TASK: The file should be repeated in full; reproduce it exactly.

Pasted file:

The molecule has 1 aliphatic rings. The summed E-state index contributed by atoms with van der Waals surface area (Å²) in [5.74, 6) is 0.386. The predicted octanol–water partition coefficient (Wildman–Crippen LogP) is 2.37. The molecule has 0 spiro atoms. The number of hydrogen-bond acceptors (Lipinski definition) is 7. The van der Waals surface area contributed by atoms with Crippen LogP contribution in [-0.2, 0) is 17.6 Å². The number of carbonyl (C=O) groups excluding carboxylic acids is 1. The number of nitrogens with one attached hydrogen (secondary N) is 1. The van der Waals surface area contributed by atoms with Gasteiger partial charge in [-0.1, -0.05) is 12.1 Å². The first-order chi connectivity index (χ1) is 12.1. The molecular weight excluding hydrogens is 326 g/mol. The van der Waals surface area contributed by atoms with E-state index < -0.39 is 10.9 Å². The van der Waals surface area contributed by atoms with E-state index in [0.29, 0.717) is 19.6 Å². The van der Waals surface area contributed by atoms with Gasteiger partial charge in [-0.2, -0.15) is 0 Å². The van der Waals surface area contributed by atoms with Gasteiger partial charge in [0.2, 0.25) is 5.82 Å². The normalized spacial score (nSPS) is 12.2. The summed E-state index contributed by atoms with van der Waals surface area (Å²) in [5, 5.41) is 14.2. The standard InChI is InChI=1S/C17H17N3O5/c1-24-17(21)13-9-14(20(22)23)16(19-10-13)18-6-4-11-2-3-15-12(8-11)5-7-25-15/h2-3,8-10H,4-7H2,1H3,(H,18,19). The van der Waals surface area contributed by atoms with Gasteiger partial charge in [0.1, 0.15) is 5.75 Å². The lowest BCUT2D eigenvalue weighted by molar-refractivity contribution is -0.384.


The molecule has 1 aliphatic rings. The summed E-state index contributed by atoms with van der Waals surface area (Å²) in [5.74, 6) is 0.386. The predicted octanol–water partition coefficient (Wildman–Crippen LogP) is 2.37. The molecule has 0 spiro atoms. The number of hydrogen-bond acceptors (Lipinski definition) is 7. The van der Waals surface area contributed by atoms with Crippen LogP contribution in [-0.2, 0) is 17.6 Å². The number of carbonyl (C=O) groups excluding carboxylic acids is 1. The number of nitrogens with one attached hydrogen (secondary N) is 1. The van der Waals surface area contributed by atoms with Gasteiger partial charge in [-0.1, -0.05) is 12.1 Å². The first-order chi connectivity index (χ1) is 12.1. The molecular weight excluding hydrogens is 326 g/mol. The van der Waals surface area contributed by atoms with E-state index < -0.39 is 10.9 Å². The van der Waals surface area contributed by atoms with E-state index in [0.29, 0.717) is 19.6 Å². The van der Waals surface area contributed by atoms with Gasteiger partial charge in [-0.2, -0.15) is 0 Å². The van der Waals surface area contributed by atoms with Gasteiger partial charge in [0.2, 0.25) is 5.82 Å². The normalized spacial score (nSPS) is 12.2. The summed E-state index contributed by atoms with van der Waals surface area (Å²) in [5, 5.41) is 14.2. The standard InChI is InChI=1S/C17H17N3O5/c1-24-17(21)13-9-14(20(22)23)16(19-10-13)18-6-4-11-2-3-15-12(8-11)5-7-25-15/h2-3,8-10H,4-7H2,1H3,(H,18,19). The van der Waals surface area contributed by atoms with Gasteiger partial charge in [0.1, 0.15) is 5.75 Å². The lowest BCUT2D eigenvalue weighted by molar-refractivity contribution is -0.384.